Newstalk
Newstalk

18.40 7 Dec 2016


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The director of Inner City Homelessness Anthony Flynn told Newstalk that he is aware of several premises operating anti-homeless sprinklers.

It comes after reports a tattoo parlour in the city was said to be using the sprinklers at its premises to discourage homeless people.

But Dublin Ink say this was not their intention.

In a statement on their Facebook page, the Temple Bar-based business say: "As of five days ago, the sprinklers were disabled.

"The sprinkler system was not intended to wet homeless people while they were sleeping or to cause any harm, the motion sensor sets the small amount of water out before anybody is able to enter the property or porch.

"This reduces the chances of anybody getting wet, and acts as a deterrent for people using our property for drug use or antisocial behaviour.

"We are extremely cautious of the weather and the device is most certainly not used in a constant manner.

It also claims two of its staff members were held hostage last year, after a man held a blood-filled syringe in an attempt to stab them.

"Every morning, our staff members clean blood smears, used condoms, syringes, and other bodily fluids such as faeces off the premises.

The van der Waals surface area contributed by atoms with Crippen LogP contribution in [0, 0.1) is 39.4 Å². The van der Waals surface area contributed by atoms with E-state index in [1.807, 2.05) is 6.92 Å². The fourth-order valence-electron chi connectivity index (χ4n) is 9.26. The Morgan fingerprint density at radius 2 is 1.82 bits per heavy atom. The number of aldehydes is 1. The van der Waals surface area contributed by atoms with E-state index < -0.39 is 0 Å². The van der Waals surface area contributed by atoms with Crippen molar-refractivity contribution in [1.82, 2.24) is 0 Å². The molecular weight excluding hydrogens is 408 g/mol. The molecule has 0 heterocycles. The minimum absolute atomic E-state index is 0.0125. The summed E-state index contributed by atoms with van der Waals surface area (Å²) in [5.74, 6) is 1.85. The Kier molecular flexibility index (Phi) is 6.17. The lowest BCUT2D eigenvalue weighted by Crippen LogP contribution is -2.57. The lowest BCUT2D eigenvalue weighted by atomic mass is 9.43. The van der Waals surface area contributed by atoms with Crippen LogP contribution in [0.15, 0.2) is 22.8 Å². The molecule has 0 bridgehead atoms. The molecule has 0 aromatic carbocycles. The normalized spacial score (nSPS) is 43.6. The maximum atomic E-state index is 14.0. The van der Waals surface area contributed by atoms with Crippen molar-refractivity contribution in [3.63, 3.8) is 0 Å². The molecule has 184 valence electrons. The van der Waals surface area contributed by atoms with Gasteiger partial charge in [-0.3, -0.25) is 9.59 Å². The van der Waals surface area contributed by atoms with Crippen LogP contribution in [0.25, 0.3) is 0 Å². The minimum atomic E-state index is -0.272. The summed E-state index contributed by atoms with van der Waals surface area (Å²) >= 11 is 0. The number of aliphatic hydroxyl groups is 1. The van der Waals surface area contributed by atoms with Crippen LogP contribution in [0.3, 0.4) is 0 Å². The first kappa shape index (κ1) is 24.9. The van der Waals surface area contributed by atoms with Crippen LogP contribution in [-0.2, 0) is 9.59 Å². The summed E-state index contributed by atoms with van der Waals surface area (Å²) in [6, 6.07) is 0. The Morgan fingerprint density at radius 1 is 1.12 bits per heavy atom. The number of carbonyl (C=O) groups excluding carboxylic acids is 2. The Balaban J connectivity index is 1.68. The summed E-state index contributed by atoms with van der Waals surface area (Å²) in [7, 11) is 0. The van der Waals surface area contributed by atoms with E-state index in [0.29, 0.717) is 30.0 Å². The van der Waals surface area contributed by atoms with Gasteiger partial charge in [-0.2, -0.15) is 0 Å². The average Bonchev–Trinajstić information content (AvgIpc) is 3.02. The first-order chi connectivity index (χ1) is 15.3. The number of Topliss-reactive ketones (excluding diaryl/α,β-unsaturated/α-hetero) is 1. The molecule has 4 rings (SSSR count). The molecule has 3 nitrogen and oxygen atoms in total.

"We have sent petitions to the council and in attempts to contact the right organisations we get passed around from one to the other and the responsibility is continually placed in our hands.

"We would ask you to set aside the brand of the Dublin Ink company. We are a small studio of 11 staff members just like any of you who, at this point, have had to resort to this measure to ensure the safety of not only ourselves but our clientele."

"It is unacceptable"

While Mr Flynn said he knew of several places in Dublin city that used the sprinklers, including a gas company on Capel Street and several buildings on Grafton Street.

Calls to the gas company were not answered at the time of writing.

"It is unacceptable", he said of the sprinkler systems. "But we wouldn't have this problem, if we had better access to services.

"Generally, if you ask someone to move they'll move. It's a cruel thing [the sprinklers]. Business need to have compassion. 

He said that anti-homeless devices like sprinklers affect homeless people, who are at their "lowest in life".

"For a person that's at their lowest in life, it's another thing that tells them that they're not wanted."

Dublin Ink also say they have made "numerous attempts" to contact the City Council, gardaí, Health Service Executive (HSE) and Temple Bar Cultural Trust about the issue.

They say this has "fallen on deaf ears".

Earlier this year, anti-homeless bars were put in place at a building used by the then-Tánaiste Joan Burton.


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